Well, if you apply to $N$ jobs and the hiring is independent and random, then the probability of not getting any offer is $(99\%)^N$. Thus, the probability of landing at least one job offer is:

$$ P = 1 - (99 \%)^N $$

Luckily, this quantity increases as $N$ increases! How many jobs do you need to apply to in order to have a reasonable chance of landing a job? To phrase is mathematically, how many applications do you need to get $P > 50\%$?

$$ P > 50\% \Longleftrightarrow N > \frac{\log(50\%)}{\log(99\%)} \approx 68.96 $$

So, according to this model, you need to apply to at least 69 jobs.

A Process for Sending Lots of Applications

Sixty-nine applications sounds like a huge and unreasonable number of applications to send out. When I was a graduate student, I burned out after sending about three applications. How was I able to send out more than twenty times as many applications during the 2020 job season? By having a clearly defined process.

For me, a process is a complex of two things: a detailed plan and a mechanism for checking progress on that plan. For the job season, I had a plan about how to find and handle job postings and a spreadsheet of job applications that I was going to apply to. My thought was that if I just stuck to the process, and diligently entered things in to the spreadsheet day-after-day, sending out the relevant applications as needed, then I would eventually apply to a lot of jobs.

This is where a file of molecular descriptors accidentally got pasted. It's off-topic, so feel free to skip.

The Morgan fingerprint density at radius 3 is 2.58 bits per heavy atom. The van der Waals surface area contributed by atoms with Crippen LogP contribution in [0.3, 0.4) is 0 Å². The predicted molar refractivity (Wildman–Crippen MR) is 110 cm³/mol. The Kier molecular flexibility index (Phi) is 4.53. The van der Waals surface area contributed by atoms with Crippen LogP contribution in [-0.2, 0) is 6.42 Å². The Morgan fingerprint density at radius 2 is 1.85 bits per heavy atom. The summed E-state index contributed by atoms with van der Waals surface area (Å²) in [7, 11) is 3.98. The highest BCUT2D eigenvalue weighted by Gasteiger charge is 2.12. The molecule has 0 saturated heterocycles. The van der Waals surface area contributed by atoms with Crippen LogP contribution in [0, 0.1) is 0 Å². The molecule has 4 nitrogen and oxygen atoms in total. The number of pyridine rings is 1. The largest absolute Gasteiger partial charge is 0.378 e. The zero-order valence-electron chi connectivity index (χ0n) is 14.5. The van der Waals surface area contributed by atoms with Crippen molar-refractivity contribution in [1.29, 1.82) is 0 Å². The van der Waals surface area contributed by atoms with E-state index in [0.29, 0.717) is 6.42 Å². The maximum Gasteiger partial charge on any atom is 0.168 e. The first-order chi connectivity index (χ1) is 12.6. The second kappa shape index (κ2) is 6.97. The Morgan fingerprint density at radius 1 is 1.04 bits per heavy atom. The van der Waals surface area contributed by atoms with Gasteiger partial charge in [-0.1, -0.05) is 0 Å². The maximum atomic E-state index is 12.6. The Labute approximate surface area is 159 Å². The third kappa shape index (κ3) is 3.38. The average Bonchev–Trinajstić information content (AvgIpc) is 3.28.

The process applying to a single job had four entirely separate parts:

  1. Finding a job ad and putting in the spreadsheet
  2. Summarizing the material from the school relevant for an application
  3. Modifying my template documents appropriately
  4. Sending off the application and updating the spreadsheet

I’ll start off by talking about the spreadsheet, since it is the main mechanism for ensuring progress on the job hunt. My columns of spreadsheet were as follows:

Most of these column headings are self-explanatory. It is worth mentioning that the application due date is the most important column. I sorted by spreadsheet by due date and used it as a calendar of upcoming applications.